There Ain’t No Such Thing as a Free Lunch (French Edition)

The French have decided to make leisure time mandatory:

Just in case you weren’t jealous enough of the French already, what with their effortless style, lovely accents and collective will to calorie control, they have now just made it illegal to work after 6pm.

Well, sort of. Après noticing that the ability of bosses to invade their employees’ home lives via smartphone at any heure of the day or night was enabling real work hours to extend further and further beyond the 35-hour week the country famously introduced in 1999, workers’ unions have been fighting back. Now employers’ federations and unions have signed a new, legally binding labour agreement that will require staff to switch off their phones after 6pm.

Under the deal, which affects a million employees in the technology and consultancy sectors (including the French arms of Google, Facebook, Deloitte and PwC), employees will also have to resist the temptation to look at work-related material on their computers or smartphones – or any other kind of malevolent intrusion into the time they have been nationally mandated to spend on whatever the French call la dolce vita. And companies must ensure that their employees come under no pressure to do so. Thus the spirit of the law – and of France – as well as the letter shall be observed.

Let’s run down the consequences of this deal:

  • The French get more free time from work.
  • More free time means that less work gets done.
  • Less work done means less productivity.
  • Less productivity means less profits for employers.
  • Less profits means less of an ability for particular businesses to expand their operations and hire more workers, not to mention less of an ability to pay existing workers more money.
  • Less ability to hire more workers and pay existing workers more money means that wages will remain stagnant and the employment market will not expand.
  • When a business downturn hits, employers will have less of a financial cushion with which to withstand the downturn, which will make declines in wages and layoffs far more likely.

Does the deal look good now? I mean, don’t get me wrong; I enjoy my leisure time from work as much as anyone else, but agreements like this one only serve to sow the seeds of economic destruction for the countries in which they are implemented.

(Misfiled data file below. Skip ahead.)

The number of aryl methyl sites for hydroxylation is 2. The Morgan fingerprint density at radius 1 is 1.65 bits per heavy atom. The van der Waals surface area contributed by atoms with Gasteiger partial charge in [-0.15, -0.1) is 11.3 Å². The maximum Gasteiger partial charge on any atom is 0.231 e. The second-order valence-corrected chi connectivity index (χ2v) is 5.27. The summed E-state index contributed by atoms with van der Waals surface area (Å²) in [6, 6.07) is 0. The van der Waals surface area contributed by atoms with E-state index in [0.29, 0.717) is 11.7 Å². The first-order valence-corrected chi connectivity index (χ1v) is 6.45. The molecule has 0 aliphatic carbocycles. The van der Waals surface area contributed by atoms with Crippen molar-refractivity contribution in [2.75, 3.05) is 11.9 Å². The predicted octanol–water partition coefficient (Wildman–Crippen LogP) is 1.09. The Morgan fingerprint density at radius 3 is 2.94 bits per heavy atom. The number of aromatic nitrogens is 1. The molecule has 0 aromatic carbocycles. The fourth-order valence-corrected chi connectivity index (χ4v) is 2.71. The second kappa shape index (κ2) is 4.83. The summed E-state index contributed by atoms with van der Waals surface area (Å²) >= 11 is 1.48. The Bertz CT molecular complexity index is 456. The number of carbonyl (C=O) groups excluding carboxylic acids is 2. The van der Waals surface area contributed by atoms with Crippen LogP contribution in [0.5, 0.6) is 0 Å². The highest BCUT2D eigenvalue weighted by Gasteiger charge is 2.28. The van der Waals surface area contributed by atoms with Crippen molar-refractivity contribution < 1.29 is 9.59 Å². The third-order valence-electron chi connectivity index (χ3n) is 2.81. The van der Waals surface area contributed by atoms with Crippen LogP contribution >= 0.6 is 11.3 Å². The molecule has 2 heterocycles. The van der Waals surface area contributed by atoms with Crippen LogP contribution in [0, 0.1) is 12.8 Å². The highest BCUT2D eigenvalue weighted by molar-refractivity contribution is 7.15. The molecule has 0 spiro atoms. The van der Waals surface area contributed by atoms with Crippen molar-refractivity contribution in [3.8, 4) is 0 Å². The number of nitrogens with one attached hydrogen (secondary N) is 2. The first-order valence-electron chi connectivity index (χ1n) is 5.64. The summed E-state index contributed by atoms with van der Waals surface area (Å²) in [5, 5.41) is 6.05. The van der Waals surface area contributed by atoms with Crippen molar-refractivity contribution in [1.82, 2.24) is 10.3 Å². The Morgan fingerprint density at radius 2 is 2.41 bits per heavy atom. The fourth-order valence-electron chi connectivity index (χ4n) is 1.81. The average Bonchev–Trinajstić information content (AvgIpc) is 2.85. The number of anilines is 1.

Of course, it is nice that we have these things called “free markets” (well, relatively free, anyway) here in the United States. Thanks to the presence of these (relatively) free markets, I and other workers can decide whether we want to make certain tradeoffs between making more money and having more leisure time. And employers can compete amongst themselves to get the best workers available by doing their damnedest to offer both a healthy amount of leisure time and a healthy salary to their workers, just as workers compete to get hired by showing that they have the most attractive skill sets, and would be the best hires for employers seeking to increase their head counts. Sounds like a deal to me.

Do Americans work more than the French? Yes. Are Americans likely to get as much leisure time as the French have? Certainly not in the immediate future, and possibly never. But as you can see, the GDP of France hardly compares with that of the United States. And while we are not close top full employment, I’ll take a 6.7% unemployment rate over a 10.4% unemployment rate any day. Increased productivity has its benefits; among other things, it makes it easier to put food on the table and a roof over one’s head.